SENATE CONCURRENT RESOLUTION 2--EXPRESSING THE SENSE OF CONGRESS THAT ANY UNITED STATES-SAUDI ARABIA CIVILIAN NUCLEAR COOPERATION AGREEMENT MUST PROHIBIT THE KINGDOM OF SAUDI ARABIA FROM ENRICHING...; Congressional Record Vol. 165, No. 27
(Senate - February 12, 2019)

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[Pages S1280-S1281]
From the Congressional Record Online through the Government Publishing Office [www.gpo.gov]




 SENATE CONCURRENT RESOLUTION 2--EXPRESSING THE SENSE OF CONGRESS THAT 
 ANY UNITED STATES-SAUDI ARABIA CIVILIAN NUCLEAR COOPERATION AGREEMENT 
  MUST PROHIBIT THE KINGDOM OF SAUDI ARABIA FROM ENRICHING URANIUM OR 
    SEPARATING PLUTONIUM ON ITS OWN TERRITORY, IN KEEPING WITH THE 
         STRONGEST POSSIBLE NONPROLIFERATION ``GOLD STANDARD''

  Mr. MERKLEY (for himself, Mr. Paul, and Mr. Markey) submitted the 
following concurrent resolution; which was referred to the Committee on 
Foreign Relations:

                             S. Con. Res. 2

       Whereas, on May 21, 2009, the United States and the United 
     Arab Emirates signed a bilateral agreement pursuant to 
     section 123 of the Atomic Energy Act of 1954 (42 U.S.C. 
     2153), establishing cooperation on civilian nuclear programs 
     in which the United Arab Emirates agreed that it ``shall not 
     possess sensitive nuclear facilities within its territory or 
     otherwise engage in activities within its territory for, or 
     relating to, the enrichment or reprocessing of material, or 
     for the alternation in form or content (except by irradiation 
     or further irradiation or, if agreed by the Parties, post-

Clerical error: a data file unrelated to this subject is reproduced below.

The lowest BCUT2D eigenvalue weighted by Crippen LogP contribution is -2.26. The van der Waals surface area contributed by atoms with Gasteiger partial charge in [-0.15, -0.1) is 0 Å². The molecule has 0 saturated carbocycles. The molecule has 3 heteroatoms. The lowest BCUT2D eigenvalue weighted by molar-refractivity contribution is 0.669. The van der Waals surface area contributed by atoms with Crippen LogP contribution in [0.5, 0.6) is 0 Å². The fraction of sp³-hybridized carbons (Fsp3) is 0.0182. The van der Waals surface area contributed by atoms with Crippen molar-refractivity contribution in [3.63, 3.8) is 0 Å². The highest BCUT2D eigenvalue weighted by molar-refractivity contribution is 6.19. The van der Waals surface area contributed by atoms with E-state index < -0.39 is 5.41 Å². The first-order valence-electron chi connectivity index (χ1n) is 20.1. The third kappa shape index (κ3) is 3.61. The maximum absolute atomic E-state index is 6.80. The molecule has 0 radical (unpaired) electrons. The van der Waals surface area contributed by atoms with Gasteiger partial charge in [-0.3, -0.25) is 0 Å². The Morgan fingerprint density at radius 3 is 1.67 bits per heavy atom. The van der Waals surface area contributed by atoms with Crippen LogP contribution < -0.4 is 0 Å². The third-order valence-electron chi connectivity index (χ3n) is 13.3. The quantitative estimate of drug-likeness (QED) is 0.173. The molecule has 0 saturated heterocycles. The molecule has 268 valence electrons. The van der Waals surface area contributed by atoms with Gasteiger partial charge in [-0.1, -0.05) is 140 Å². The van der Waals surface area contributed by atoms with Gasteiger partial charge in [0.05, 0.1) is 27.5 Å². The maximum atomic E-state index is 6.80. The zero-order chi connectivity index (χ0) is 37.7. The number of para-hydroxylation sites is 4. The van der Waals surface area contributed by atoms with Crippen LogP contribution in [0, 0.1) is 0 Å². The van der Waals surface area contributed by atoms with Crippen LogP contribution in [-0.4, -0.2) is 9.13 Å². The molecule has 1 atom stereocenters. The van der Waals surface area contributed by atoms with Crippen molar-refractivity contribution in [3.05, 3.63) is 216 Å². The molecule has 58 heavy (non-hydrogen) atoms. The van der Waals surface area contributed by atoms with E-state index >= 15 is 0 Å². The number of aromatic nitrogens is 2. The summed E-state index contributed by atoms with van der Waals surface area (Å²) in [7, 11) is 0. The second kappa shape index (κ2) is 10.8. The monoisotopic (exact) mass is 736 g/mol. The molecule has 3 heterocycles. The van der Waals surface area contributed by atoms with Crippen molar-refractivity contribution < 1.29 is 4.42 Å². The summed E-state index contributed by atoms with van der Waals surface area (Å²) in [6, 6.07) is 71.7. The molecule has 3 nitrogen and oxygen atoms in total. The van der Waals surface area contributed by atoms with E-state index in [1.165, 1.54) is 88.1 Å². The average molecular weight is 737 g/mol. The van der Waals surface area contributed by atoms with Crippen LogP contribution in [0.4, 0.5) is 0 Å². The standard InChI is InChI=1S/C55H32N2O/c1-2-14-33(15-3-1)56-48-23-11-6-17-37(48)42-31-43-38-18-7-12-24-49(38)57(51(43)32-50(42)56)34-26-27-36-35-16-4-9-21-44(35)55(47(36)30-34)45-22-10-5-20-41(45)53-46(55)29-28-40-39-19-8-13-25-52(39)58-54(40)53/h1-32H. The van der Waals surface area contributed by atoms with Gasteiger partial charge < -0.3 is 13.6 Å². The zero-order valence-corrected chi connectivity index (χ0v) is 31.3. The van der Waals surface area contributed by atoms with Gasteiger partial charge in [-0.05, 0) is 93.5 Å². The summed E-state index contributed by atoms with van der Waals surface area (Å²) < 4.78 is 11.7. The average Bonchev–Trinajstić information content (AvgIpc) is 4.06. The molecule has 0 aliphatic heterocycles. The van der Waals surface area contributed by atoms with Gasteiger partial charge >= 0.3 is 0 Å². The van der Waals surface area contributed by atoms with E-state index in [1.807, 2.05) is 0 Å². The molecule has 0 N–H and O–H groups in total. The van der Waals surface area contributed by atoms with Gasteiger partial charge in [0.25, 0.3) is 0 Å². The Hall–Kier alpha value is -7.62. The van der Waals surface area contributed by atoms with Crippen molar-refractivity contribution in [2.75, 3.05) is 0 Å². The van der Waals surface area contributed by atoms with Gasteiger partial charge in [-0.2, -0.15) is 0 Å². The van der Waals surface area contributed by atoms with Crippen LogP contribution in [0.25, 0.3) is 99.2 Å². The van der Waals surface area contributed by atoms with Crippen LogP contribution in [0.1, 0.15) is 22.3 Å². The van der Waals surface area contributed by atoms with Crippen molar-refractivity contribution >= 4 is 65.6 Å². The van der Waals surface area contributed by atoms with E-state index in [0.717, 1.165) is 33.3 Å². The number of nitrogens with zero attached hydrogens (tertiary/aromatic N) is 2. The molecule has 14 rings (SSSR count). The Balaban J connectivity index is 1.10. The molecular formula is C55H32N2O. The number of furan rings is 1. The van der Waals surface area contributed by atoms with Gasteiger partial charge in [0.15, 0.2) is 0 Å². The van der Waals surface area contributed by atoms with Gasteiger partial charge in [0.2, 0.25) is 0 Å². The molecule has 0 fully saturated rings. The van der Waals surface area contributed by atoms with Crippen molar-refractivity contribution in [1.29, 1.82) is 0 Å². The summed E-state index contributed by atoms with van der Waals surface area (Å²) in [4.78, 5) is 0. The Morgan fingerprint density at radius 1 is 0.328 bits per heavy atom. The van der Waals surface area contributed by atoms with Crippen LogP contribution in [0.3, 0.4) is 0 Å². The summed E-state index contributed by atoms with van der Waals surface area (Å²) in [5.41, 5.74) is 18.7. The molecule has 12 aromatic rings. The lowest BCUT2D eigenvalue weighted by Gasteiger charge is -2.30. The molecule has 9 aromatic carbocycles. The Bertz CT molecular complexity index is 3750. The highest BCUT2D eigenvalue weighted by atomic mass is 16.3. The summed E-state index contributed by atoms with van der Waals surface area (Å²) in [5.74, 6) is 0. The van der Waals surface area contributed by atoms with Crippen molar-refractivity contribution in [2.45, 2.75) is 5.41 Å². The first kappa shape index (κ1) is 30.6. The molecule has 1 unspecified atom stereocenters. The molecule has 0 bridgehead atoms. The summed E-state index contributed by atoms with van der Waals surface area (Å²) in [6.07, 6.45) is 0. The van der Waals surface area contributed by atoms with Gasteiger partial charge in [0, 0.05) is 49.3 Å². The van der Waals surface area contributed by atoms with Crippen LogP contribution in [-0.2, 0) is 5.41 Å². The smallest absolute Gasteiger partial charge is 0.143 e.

irradiation examination) of plutonium, uranium 233, high 
     enriched uranium, or irradiated source or special fissionable 
     material'';
       Whereas the civil nuclear cooperation agreement between the 
     United States and the United Arab Emirates further obligates 
     the United Arab Emirates to bring into force its Additional 
     Protocol to its IAEA Safeguards Agreement before the United 
     States licenses ``exports of nuclear material, equipment, 
     components, or technology'' pursuant to the agreement; and
       Whereas this agreement became known as the first ``gold 
     standard'' civil nuclear agreement and was lauded as a step 
     toward establishing a precedent for strong nonproliferation 
     standards on the Arabian Peninsula: Now, therefore, be it
       Resolved by the Senate (the House of Representatives 
     concurring), That it is the sense of Congress that any United 
     States-Saudi Arabia civilian nuclear cooperation agreement 
     under section 123 of the Atomic Energy Act of 1954 (42 U.S.C. 
     2153), commonly known as a ``123 Agreement'', concluded in 
     the future should prohibit the Kingdom of Saudi Arabia from 
     enriching uranium or separating plutonium on Saudi Arabian 
     territory in keeping with the strongest possible 
     nonproliferation ``gold standard'' as well as require the 
     Kingdom of Saudi Arabia to bring into force the Additional 
     Protocol with the International Atomic Energy Agency.

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